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Ohio church comes again—and again—to Gulf Coast

Volunteers from Ginghamsburg United Methodist Church in Tipp City, Ohio, work on a home in Slidell, La., damaged by Hurricane Katrina in 2005.
UMNS photos by John Gordon.

By John Gordon*
Aug. 20, 2008 | SLIDELL, La. (UMNS)

As soon as the winds of Hurricane Katrina died, a United Methodist church in Ohio was among the many groups sending work teams to help.

Erika Manis, 22, a medical student and Ginghamsburg member, lends a hand.

For members of Ginghamsburg Church in Tipp City, however, the 14-hour drive from the Dayton area to New Orleans would become an especially familiar path.

In the three years since Katrina hit landfall on Aug. 29, 2005, the congregation has sent 42 work teams to the Gulf Coast—and it's not finished yet. Church leaders pledge to keep dispatching teams until the work is complete.

"You realize that at any given moment, you could be in the situation that these people were in," said Jim Meyer, a church member helping rebuild a home flooded by the storm.

Ginghamsburg draws more than 4,500 people weekly to its campus and has an active mission ministry ranging from local food pantries to international mission experiences in Africa, Europe and Asia. Trips to the U.S. Gulf Coast are the most popular, however, as people ranging from students to retirees step forward to offer their time and skills for a week at a time.

"We don’t call them volunteers at Ginghamsburg," said Nate Gibson, a team leader who is church's chief financial officer. "That’s part of our DNA. We call them servants."

Erika Manis, 22, a church member and medical student, enjoys stepping out from her circle of friends at college.

"Often times, going to school, you’re surrounded by a lot of very similar people, and you don’t often see what’s outside of your own window," she said. "I’ve also learned more about teamwork. It takes all of us and all of our different talents to come here and to finish this house."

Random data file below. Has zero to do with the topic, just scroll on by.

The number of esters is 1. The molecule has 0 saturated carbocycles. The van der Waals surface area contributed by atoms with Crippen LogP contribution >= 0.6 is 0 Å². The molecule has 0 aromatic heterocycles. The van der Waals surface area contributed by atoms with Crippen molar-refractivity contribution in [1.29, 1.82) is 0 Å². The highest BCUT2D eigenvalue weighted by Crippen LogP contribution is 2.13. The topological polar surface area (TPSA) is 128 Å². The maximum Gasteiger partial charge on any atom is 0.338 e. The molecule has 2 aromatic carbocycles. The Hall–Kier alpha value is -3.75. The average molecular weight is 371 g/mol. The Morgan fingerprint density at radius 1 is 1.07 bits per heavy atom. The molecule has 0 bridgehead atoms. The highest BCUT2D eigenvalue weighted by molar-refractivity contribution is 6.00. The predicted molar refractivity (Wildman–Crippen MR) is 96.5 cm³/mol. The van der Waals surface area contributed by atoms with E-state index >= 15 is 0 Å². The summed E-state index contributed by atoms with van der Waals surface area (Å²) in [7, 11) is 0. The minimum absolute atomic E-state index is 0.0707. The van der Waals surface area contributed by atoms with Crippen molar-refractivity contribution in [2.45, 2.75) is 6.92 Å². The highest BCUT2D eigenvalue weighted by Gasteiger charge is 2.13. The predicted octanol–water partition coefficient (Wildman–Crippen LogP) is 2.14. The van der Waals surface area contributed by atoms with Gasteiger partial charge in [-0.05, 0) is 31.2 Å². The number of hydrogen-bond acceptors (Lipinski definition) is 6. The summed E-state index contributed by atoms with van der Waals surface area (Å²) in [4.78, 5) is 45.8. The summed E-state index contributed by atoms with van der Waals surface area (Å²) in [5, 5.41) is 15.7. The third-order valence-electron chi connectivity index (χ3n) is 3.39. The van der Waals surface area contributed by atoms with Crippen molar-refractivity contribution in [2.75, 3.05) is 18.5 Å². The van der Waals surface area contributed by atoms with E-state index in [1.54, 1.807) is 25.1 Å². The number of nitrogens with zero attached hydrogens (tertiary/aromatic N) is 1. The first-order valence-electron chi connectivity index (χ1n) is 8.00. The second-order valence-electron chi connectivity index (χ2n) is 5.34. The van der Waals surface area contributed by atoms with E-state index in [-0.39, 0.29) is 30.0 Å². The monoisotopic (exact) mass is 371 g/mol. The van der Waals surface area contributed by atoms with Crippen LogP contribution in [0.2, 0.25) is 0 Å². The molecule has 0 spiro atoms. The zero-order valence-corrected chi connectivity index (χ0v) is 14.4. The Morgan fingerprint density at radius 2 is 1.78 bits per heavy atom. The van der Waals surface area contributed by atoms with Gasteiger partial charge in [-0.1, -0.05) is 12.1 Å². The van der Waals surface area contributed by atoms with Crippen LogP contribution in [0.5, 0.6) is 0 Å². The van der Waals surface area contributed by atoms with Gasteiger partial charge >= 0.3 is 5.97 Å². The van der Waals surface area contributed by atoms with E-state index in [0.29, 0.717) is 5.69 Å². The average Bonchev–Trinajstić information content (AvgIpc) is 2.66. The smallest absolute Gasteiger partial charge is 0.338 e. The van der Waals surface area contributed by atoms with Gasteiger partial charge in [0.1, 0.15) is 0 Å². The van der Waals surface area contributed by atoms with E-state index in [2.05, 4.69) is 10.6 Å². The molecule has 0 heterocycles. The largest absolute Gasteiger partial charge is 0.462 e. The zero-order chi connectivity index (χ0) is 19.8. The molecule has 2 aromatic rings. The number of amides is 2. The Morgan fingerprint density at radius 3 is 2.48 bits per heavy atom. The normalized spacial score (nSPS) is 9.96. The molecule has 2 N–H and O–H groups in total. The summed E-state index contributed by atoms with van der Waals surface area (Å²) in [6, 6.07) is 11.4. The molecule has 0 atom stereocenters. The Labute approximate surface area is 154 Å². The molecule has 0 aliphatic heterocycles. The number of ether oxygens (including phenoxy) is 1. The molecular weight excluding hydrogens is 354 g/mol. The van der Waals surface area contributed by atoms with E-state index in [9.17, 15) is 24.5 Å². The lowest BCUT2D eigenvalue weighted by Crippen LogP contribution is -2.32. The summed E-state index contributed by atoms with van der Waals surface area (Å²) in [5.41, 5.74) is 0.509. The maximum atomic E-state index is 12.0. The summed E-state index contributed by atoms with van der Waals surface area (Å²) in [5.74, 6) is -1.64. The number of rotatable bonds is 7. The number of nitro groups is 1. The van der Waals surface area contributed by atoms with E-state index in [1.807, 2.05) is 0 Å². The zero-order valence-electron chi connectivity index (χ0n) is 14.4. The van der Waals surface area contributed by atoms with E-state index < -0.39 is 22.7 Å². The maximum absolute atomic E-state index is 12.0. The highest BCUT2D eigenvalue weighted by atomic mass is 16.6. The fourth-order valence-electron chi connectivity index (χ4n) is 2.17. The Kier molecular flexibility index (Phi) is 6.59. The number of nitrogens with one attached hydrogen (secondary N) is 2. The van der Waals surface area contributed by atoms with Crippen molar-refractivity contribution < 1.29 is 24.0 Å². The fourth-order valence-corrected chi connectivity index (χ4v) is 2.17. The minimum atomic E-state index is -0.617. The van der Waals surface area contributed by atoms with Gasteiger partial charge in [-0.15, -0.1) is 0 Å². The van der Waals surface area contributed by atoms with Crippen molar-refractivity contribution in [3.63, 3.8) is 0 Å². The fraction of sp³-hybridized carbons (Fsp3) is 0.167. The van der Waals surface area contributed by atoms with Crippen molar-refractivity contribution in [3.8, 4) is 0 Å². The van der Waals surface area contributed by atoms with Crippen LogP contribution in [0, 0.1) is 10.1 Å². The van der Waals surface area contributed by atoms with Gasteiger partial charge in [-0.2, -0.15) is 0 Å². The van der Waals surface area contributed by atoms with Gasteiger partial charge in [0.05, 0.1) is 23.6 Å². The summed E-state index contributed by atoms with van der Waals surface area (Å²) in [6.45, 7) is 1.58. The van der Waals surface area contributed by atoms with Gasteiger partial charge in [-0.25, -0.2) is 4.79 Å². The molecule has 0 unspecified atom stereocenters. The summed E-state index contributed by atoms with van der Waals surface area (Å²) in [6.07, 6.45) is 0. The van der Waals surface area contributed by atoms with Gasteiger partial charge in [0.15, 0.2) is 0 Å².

Ryan Stammen has made three mission trips to the Gulf.

Andrew Gibson (front) and Jim Meyer install new flooring.

"It’s hard not to be overwhelmed and to think the work will never be completed," he said. "But people like us keep coming and that’s how it will get done."

The teams bring their own tools, trailer and generator to paint, hang sheetrock and lay ceramic tile and wood flooring.

Those tasks are signs of progress. When the first teams arrived in 2005, the work centered around cleanup—tearing out walls, hauling debris and gutting houses.

For Slidell resident Margaret Russell, 75, volunteers such as the Ginghamsburg crews have become her only hope after the assistance from FEMA, the Red Cross and her own insurance was not enough to cover rebuilding costs.

A retired nurse, Russell plans to live in the resurrected house with her grandson, whom she has cared for since her daughter's cancer death in 2002.

"If you could just see my heart, how much I thank God for every last one of you all for coming out to help us," Russell said. "My children, they’ve been coming over and seeing and they say, 'Ooh, mama, the house don’t look like the same house.' They’re just beautiful people."

Work on Russell’s home was coordinated by Northshore Disaster Recovery, organized by the United Methodist Louisiana Conference and the United Methodist Committee on Relief to help people whose homes are uninsured or underinsured. Established in October 2005, Northshore has helped more than 7,500 residents and coordinated more than 23,000 volunteers.

Frustrated by government red tape, Russell finally sought help from Northshore. "Everybody has been so nice and so wonderful to me. They have been so beautiful to us, in helping us out in every way they can," she said.

Homeowner Margaret Russell, 75,
 thanks team leader Nate Gibson.

Meeting Russell was a highlight of the mission experience for Jeremy Greth, who was installing tile at her home. "It kind of raised my spirit a little bit, seeing how happy she was," he said. "I couldn’t imagine going through it."

Gibson estimates recovery efforts in the New Orleans area could continue for another four to seven years. Meanwhile, homeowners like Russell say the volunteers are a godsend.

"They gave me new hope and new faith," she said. "I thought I had a lot of faith, but they gave me new faith—and a new home."

*Gordon is a freelance producer and writer based in Marshall, Texas.

News media contact: Fran Coode Walsh, Nashville, Tenn., (615) 742-5470 or newsdesk@umcom.org.

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